“When should I tell my employees?”
Every small business owner asks this question at some point during the sale of his or her small business. There are many reasons small business owners struggle with this decision:
– “If I tell them and the deal doesn’t close, I have caused a stir for no reason.”
– “My competition will use this to sell against me.”
– “If I don’t tell them, they will feel left out and betrayed.”
– “I am just so excited about working with Hadley Capital I can’t wait to tell everybody the good news!”
While every situation is unique, we generally recommend a two-step process to informing employees about the pending sale of a small business:
Step 1 Tell the senior management team immediately and communicate with them regularly. Consider including them in meetings, tours, and other initial discussions. You may be concerned that this news will trouble your senior managers, encouraging them to start looking for work elsewhere. Nevertheless, in our experience, the opposite is true. These trusted lieutenants know you are not going to stick around forever – whether due to age, health, or other interests like grandkids or lowering the golf handicap – and this uncertainty is more likely to get them concerned about job security. Telling them you want to work with Hadley Capital on an orderly sale and management transition gives them confidence in their opportunity for continued growth and success.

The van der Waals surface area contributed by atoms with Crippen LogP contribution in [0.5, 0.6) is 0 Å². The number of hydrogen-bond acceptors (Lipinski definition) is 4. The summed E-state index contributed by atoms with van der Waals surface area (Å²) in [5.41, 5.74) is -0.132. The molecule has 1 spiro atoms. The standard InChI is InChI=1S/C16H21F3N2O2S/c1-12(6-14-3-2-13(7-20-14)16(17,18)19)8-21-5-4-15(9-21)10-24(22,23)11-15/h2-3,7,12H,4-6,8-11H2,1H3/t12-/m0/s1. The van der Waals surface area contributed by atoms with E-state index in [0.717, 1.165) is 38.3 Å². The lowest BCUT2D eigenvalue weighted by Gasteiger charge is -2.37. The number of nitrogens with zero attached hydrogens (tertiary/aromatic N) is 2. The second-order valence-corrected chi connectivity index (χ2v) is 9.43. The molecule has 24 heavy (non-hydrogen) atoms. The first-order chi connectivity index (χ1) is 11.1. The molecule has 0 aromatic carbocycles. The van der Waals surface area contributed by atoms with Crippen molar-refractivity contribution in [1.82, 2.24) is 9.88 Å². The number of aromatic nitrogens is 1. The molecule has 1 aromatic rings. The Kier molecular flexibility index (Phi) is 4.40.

Step 2 An announcement to all employees is appropriate after due diligence is complete, legal documents are well on their way, and a closing date is on the books. Typically, this is around one to four weeks before closing. However, if employees are already talking and the rumor mill is running, then it is time to inform all employees as the rumors are usually worse than the truth: “Did you hear competitor X is buying us and shutting us down”…or…“We are being sold to a foreign company.”
The reality is that the truth is a positive message: “I am partnering with Hadley Capital to continue our great legacy, VP Smith is being promoted to run the company, we’re going to continue to expand, to hire, etc.” Controlling this positive message is more beneficial to everybody than uncontrolled and inaccurate rumors.
The sale of a small business is an emotional process and one that most small business owners only do once in a lifetime. Informing the employees of a small business about the pending sale of the business can be a concern for small business owners. Hopefully our two-step process provides a framework for considering when and how to inform employees.